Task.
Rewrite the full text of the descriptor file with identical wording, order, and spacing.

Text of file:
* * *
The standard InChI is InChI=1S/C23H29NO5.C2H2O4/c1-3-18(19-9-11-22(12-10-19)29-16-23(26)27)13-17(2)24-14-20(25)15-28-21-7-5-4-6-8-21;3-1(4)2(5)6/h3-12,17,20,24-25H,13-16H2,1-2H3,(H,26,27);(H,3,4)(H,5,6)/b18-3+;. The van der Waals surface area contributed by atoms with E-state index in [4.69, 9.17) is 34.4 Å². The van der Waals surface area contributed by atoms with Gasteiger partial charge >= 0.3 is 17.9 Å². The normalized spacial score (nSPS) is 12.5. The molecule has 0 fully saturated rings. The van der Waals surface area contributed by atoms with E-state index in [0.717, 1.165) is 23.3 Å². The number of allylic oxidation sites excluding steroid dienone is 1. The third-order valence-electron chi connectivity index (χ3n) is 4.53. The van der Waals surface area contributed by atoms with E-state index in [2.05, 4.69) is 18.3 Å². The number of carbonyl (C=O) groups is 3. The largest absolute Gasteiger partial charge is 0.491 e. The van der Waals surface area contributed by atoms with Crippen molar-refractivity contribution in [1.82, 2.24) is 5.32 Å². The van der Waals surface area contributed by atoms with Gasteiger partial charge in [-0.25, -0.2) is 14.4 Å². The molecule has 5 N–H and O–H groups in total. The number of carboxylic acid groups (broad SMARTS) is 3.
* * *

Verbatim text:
The standard InChI is InChI=1S/C23H29NO5.C2H2O4/c1-3-18(19-9-11-22(12-10-19)29-16-23(26)27)13-17(2)24-14-20(25)15-28-21-7-5-4-6-8-21;3-1(4)2(5)6/h3-12,17,20,24-25H,13-16H2,1-2H3,(H,26,27);(H,3,4)(H,5,6)/b18-3+;. The van der Waals surface area contributed by atoms with E-state index in [4.69, 9.17) is 34.4 Å². The van der Waals surface area contributed by atoms with Gasteiger partial charge >= 0.3 is 17.9 Å². The normalized spacial score (nSPS) is 12.5. The molecule has 0 fully saturated rings. The van der Waals surface area contributed by atoms with E-state index in [0.717, 1.165) is 23.3 Å². The number of allylic oxidation sites excluding steroid dienone is 1. The third-order valence-electron chi connectivity index (χ3n) is 4.53. The van der Waals surface area contributed by atoms with E-state index in [2.05, 4.69) is 18.3 Å². The number of carbonyl (C=O) groups is 3. The largest absolute Gasteiger partial charge is 0.491 e. The van der Waals surface area contributed by atoms with Crippen molar-refractivity contribution in [1.82, 2.24) is 5.32 Å². The van der Waals surface area contributed by atoms with Gasteiger partial charge in [-0.25, -0.2) is 14.4 Å². The molecule has 5 N–H and O–H groups in total. The number of carboxylic acid groups (broad SMARTS) is 3.